Neurology News Network for the week ending November 20, 2021.
This week Neurology News Network covered the phase 2 results of AMX0035 in Alzheimer disease, the 10-year follow-up of the EXPRESS study evaluating urgent prevention of transient ischemic attack, and the investigational device exemption granted to NeuroPace's responsive neurostimulation system for idiopathic generalized epilepsy.
Welcome to this special edition of Neurology News Network. I’m Marco Meglio. Please excuse our appearance this week as a majority of the US workforce, including the NeurologyLive team, moves to working remote as we come together to help reduce the spread of the novel coronavirus.
Clinical data from the phase 2 AMX-8000 PEGASUS trial (NCT03533257) of AMX0035, a combination of sodium phenylbutyrate (PB) and taurursodiol (TURSO), in patients with Alzheimer disease (AD) were presented at the 14th Clinical Trials on Alzheimer’s Disease Conference (CTAD), confirming the treatment met its primary end point of safety and tolerability.1 Similar to previous clinical trial findings in amyotrophic lateral sclerosis (ALS), treatment with AMX0035 was found to be associated with a higher incidence of gastrointestinal events when compared with placebo. A total of 133 patients with dementia or mild cognitive impairment (MCI) because of AD were screened, with a total of 95 patients eventually included in the double-blind, placebo-controlled, multicenter trial. Also noted was the possibility of AMX0035 activity improving certain biomarkers of AD pathology, namely amyloid beta species (Aß1-42 and Aß1-40), total tau (t-tau), and phospho-tau 181 (p-tau) in the cerebrospinal fluid (CSF).
Findings from a 10-year follow-up analysis of the EXPRESS study suggest that urgent assessment and treatment of transient ischemic attack (TIA) or minor stroke have long-term benefits, with reductions in recurrent strokes and improved outcomes irrespective of age. Additionally, patients demonstrated an increased disability-free and quality-adjusted life expectancy, making urgent acute prevention highly cost-effective.EXPRESS was a prospective population-based before versus after study that assessed the effects of early assessment and treatment of TIA or minor stroke through outpatient clinics. Previously reported results showed that this method of care reduced 90-day stroke risk by 80%.The 10-year risk of disabling/fatal recurrent stroke was significantly lower in those patients treated in the phase 2 clinic. Notably, after 90 days, neither phase group differed in terms of recurrent or disabling stroke.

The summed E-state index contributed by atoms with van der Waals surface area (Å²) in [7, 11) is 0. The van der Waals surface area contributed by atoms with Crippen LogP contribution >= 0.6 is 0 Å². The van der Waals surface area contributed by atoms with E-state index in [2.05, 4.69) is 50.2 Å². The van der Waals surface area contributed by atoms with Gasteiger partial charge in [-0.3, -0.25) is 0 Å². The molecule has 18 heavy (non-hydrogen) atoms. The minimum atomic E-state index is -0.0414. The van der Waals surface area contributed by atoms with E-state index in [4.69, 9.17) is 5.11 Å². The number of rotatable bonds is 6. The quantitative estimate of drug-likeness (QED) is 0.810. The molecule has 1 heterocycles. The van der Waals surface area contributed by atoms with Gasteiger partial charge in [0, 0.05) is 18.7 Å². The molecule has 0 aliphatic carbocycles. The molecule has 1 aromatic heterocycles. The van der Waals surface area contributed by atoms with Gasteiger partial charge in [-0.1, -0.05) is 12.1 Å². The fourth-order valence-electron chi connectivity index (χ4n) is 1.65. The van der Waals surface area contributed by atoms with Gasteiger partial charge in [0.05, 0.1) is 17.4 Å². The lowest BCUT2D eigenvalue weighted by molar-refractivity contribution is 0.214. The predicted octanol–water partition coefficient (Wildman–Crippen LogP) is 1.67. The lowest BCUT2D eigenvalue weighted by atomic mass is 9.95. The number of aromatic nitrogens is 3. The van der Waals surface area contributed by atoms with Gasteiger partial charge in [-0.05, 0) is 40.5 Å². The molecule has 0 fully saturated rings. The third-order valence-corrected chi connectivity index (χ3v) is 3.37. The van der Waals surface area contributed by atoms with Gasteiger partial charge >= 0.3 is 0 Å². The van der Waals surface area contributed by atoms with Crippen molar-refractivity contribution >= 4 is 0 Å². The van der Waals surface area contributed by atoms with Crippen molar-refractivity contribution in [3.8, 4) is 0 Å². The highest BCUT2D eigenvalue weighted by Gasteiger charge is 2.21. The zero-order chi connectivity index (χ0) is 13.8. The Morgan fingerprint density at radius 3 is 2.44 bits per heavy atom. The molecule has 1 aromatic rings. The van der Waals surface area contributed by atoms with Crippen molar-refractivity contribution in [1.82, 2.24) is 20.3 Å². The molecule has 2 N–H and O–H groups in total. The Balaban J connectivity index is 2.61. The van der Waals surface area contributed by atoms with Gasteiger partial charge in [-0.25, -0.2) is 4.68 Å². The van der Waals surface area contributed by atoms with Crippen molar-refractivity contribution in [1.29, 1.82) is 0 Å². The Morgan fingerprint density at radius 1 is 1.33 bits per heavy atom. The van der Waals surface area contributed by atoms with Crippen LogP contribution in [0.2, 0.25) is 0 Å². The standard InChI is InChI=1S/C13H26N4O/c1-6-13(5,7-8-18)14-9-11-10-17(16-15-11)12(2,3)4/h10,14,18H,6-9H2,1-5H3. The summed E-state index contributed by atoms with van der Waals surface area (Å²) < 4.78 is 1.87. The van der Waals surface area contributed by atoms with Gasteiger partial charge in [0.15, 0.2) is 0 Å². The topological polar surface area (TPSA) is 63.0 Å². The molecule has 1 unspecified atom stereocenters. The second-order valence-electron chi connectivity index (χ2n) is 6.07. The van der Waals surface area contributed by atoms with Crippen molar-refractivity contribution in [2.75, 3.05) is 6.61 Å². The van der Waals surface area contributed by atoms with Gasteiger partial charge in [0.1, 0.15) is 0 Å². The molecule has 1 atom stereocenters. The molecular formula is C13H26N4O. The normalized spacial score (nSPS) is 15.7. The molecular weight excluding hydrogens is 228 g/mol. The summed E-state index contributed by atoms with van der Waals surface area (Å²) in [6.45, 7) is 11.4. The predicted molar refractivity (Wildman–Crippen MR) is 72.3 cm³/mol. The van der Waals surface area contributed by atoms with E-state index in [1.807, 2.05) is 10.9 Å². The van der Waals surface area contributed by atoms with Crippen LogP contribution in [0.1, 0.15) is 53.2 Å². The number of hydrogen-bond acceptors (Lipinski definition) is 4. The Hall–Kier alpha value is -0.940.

According to a recent announcement, the FDA has granted an investigational device exemption (IDE) to NeuroPace for its responsive neurostimulation (RNS) system to be evaluated in patients with drug-resistant idiopathic generalized epilepsy. The news comes just a few months after the company announced it had been granted breakthrough device designation status from the FDA for the treatment of IGE. Dubbed NAUTILUS, this new, prospective, single-blind, multicenter, randomized pivotal study will be the first to evaluate the effects of brain-responsive neuromodulation in this patient population. Enrollment is expected to begin in 2022. NeuroPace has yet to announce further details of the study, including primary and secondary end points. The RNS System was originally approved in 2013 for the treatment of medical refractory epilepsy and remains the only such of its kind approved for this patient population. It acts on closed-looped technology that monitors and responds to a patient’s unique brain patterns to deliver therapy in real time prior to symptom onset.
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